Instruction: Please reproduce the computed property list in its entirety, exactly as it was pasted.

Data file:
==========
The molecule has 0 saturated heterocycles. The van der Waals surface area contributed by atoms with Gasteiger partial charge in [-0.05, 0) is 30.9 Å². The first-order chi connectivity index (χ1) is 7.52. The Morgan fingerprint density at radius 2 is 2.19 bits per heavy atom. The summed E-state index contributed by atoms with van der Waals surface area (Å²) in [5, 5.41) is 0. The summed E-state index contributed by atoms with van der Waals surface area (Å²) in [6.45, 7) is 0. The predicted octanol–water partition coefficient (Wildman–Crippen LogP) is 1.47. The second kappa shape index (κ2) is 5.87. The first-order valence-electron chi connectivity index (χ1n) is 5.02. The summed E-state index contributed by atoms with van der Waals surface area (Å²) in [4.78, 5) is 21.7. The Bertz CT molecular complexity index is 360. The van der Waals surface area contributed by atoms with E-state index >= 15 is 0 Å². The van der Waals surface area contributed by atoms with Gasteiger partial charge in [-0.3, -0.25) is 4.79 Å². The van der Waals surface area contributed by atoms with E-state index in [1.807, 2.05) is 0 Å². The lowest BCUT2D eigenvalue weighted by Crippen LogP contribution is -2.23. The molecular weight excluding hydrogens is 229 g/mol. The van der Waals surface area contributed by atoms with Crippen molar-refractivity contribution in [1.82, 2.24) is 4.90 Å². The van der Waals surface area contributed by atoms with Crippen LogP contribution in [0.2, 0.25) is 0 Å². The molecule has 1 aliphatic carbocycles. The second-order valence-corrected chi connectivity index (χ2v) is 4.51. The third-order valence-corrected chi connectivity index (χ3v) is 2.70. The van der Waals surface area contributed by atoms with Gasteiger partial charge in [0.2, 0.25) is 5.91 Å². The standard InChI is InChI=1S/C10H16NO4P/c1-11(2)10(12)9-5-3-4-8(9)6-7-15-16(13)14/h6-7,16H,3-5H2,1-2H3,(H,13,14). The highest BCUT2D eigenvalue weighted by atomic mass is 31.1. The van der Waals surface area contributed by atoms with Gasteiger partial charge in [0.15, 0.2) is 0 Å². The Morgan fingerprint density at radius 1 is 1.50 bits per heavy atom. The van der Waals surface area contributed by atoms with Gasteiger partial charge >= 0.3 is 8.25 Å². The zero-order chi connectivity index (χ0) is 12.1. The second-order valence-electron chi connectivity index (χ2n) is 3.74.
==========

The molecule has 0 saturated heterocycles. The van der Waals surface area contributed by atoms with Gasteiger partial charge in [-0.05, 0) is 30.9 Å². The first-order chi connectivity index (χ1) is 7.52. The Morgan fingerprint density at radius 2 is 2.19 bits per heavy atom. The summed E-state index contributed by atoms with van der Waals surface area (Å²) in [5, 5.41) is 0. The summed E-state index contributed by atoms with van der Waals surface area (Å²) in [6.45, 7) is 0. The predicted octanol–water partition coefficient (Wildman–Crippen LogP) is 1.47. The second kappa shape index (κ2) is 5.87. The first-order valence-electron chi connectivity index (χ1n) is 5.02. The summed E-state index contributed by atoms with van der Waals surface area (Å²) in [4.78, 5) is 21.7. The Bertz CT molecular complexity index is 360. The van der Waals surface area contributed by atoms with E-state index >= 15 is 0 Å². The van der Waals surface area contributed by atoms with Gasteiger partial charge in [-0.3, -0.25) is 4.79 Å². The van der Waals surface area contributed by atoms with E-state index in [1.807, 2.05) is 0 Å². The lowest BCUT2D eigenvalue weighted by Crippen LogP contribution is -2.23. The molecular weight excluding hydrogens is 229 g/mol. The van der Waals surface area contributed by atoms with Crippen molar-refractivity contribution in [1.82, 2.24) is 4.90 Å². The van der Waals surface area contributed by atoms with Crippen LogP contribution in [0.2, 0.25) is 0 Å². The molecule has 1 aliphatic carbocycles. The second-order valence-corrected chi connectivity index (χ2v) is 4.51. The third-order valence-corrected chi connectivity index (χ3v) is 2.70. The van der Waals surface area contributed by atoms with Gasteiger partial charge in [0.2, 0.25) is 5.91 Å². The standard InChI is InChI=1S/C10H16NO4P/c1-11(2)10(12)9-5-3-4-8(9)6-7-15-16(13)14/h6-7,16H,3-5H2,1-2H3,(H,13,14). The highest BCUT2D eigenvalue weighted by atomic mass is 31.1. The van der Waals surface area contributed by atoms with Gasteiger partial charge in [0.15, 0.2) is 0 Å². The Morgan fingerprint density at radius 1 is 1.50 bits per heavy atom. The van der Waals surface area contributed by atoms with Gasteiger partial charge >= 0.3 is 8.25 Å². The zero-order chi connectivity index (χ0) is 12.1. The second-order valence-electron chi connectivity index (χ2n) is 3.74.